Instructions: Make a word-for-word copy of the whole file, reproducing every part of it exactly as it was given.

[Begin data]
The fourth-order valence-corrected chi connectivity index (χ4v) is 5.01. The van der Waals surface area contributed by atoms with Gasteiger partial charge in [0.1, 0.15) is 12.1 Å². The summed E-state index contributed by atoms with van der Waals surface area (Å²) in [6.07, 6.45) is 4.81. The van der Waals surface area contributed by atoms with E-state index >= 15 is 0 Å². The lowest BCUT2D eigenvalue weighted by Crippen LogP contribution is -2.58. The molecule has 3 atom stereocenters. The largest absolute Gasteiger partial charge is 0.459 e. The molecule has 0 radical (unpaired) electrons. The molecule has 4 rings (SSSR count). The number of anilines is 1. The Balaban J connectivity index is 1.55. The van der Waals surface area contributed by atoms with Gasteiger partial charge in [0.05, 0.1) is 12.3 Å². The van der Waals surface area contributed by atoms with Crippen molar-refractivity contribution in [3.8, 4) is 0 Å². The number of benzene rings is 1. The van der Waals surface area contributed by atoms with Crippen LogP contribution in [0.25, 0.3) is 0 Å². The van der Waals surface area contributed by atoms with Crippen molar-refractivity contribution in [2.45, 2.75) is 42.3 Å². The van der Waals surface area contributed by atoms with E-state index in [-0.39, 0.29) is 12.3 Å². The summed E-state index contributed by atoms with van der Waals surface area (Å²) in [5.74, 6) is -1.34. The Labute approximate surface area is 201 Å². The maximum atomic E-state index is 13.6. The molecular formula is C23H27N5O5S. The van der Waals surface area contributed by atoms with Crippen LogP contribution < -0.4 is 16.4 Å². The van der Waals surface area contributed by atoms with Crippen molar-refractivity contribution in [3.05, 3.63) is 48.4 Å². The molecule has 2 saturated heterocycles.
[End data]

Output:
The fourth-order valence-corrected chi connectivity index (χ4v) is 5.01. The van der Waals surface area contributed by atoms with Gasteiger partial charge in [0.1, 0.15) is 12.1 Å². The summed E-state index contributed by atoms with van der Waals surface area (Å²) in [6.07, 6.45) is 4.81. The van der Waals surface area contributed by atoms with E-state index >= 15 is 0 Å². The lowest BCUT2D eigenvalue weighted by Crippen LogP contribution is -2.58. The molecule has 3 atom stereocenters. The largest absolute Gasteiger partial charge is 0.459 e. The molecule has 0 radical (unpaired) electrons. The molecule has 4 rings (SSSR count). The number of anilines is 1. The Balaban J connectivity index is 1.55. The van der Waals surface area contributed by atoms with Gasteiger partial charge in [0.05, 0.1) is 12.3 Å². The van der Waals surface area contributed by atoms with Crippen molar-refractivity contribution in [3.8, 4) is 0 Å². The number of benzene rings is 1. The van der Waals surface area contributed by atoms with Crippen LogP contribution in [0.25, 0.3) is 0 Å². The van der Waals surface area contributed by atoms with Crippen molar-refractivity contribution in [2.45, 2.75) is 42.3 Å². The van der Waals surface area contributed by atoms with E-state index in [-0.39, 0.29) is 12.3 Å². The summed E-state index contributed by atoms with van der Waals surface area (Å²) in [5.74, 6) is -1.34. The Labute approximate surface area is 201 Å². The maximum atomic E-state index is 13.6. The molecular formula is C23H27N5O5S. The van der Waals surface area contributed by atoms with Crippen LogP contribution < -0.4 is 16.4 Å². The van der Waals surface area contributed by atoms with Crippen molar-refractivity contribution in [3.05, 3.63) is 48.4 Å². The molecule has 2 saturated heterocycles.